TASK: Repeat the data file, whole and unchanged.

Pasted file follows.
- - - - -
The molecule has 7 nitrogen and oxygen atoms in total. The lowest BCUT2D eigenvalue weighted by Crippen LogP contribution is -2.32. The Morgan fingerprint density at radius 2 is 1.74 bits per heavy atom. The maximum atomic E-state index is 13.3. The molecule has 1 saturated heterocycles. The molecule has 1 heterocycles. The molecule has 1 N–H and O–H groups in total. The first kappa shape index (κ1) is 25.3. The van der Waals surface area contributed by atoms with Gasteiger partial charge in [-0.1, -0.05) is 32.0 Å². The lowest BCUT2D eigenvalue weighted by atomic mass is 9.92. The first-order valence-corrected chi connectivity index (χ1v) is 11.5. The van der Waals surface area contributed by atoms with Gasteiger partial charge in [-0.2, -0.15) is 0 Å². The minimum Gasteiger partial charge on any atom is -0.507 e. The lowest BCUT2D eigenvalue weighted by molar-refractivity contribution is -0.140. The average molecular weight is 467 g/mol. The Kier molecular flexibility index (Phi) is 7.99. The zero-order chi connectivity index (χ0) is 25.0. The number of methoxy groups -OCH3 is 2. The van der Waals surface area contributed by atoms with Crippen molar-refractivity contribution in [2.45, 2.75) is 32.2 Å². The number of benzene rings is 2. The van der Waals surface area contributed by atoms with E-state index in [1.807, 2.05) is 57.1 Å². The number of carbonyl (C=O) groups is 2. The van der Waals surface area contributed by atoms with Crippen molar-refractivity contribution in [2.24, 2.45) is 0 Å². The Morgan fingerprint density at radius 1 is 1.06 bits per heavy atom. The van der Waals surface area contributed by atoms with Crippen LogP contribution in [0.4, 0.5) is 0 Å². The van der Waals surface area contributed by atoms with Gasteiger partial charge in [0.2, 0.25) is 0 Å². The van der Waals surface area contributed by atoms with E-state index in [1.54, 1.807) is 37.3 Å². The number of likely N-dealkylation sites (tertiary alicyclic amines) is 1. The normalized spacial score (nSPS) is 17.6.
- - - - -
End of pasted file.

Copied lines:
The molecule has 7 nitrogen and oxygen atoms in total. The lowest BCUT2D eigenvalue weighted by Crippen LogP contribution is -2.32. The Morgan fingerprint density at radius 2 is 1.74 bits per heavy atom. The maximum atomic E-state index is 13.3. The molecule has 1 saturated heterocycles. The molecule has 1 heterocycles. The molecule has 1 N–H and O–H groups in total. The first kappa shape index (κ1) is 25.3. The van der Waals surface area contributed by atoms with Gasteiger partial charge in [-0.1, -0.05) is 32.0 Å². The lowest BCUT2D eigenvalue weighted by atomic mass is 9.92. The first-order valence-corrected chi connectivity index (χ1v) is 11.5. The van der Waals surface area contributed by atoms with Gasteiger partial charge in [-0.2, -0.15) is 0 Å². The minimum Gasteiger partial charge on any atom is -0.507 e. The lowest BCUT2D eigenvalue weighted by molar-refractivity contribution is -0.140. The average molecular weight is 467 g/mol. The Kier molecular flexibility index (Phi) is 7.99. The zero-order chi connectivity index (χ0) is 25.0. The number of methoxy groups -OCH3 is 2. The van der Waals surface area contributed by atoms with Crippen molar-refractivity contribution in [2.45, 2.75) is 32.2 Å². The number of benzene rings is 2. The van der Waals surface area contributed by atoms with E-state index in [1.807, 2.05) is 57.1 Å². The number of carbonyl (C=O) groups is 2. The van der Waals surface area contributed by atoms with Crippen molar-refractivity contribution in [2.24, 2.45) is 0 Å². The Morgan fingerprint density at radius 1 is 1.06 bits per heavy atom. The van der Waals surface area contributed by atoms with Crippen LogP contribution in [0.4, 0.5) is 0 Å². The van der Waals surface area contributed by atoms with Gasteiger partial charge in [0.2, 0.25) is 0 Å². The van der Waals surface area contributed by atoms with E-state index in [1.54, 1.807) is 37.3 Å². The number of likely N-dealkylation sites (tertiary alicyclic amines) is 1. The normalized spacial score (nSPS) is 17.6.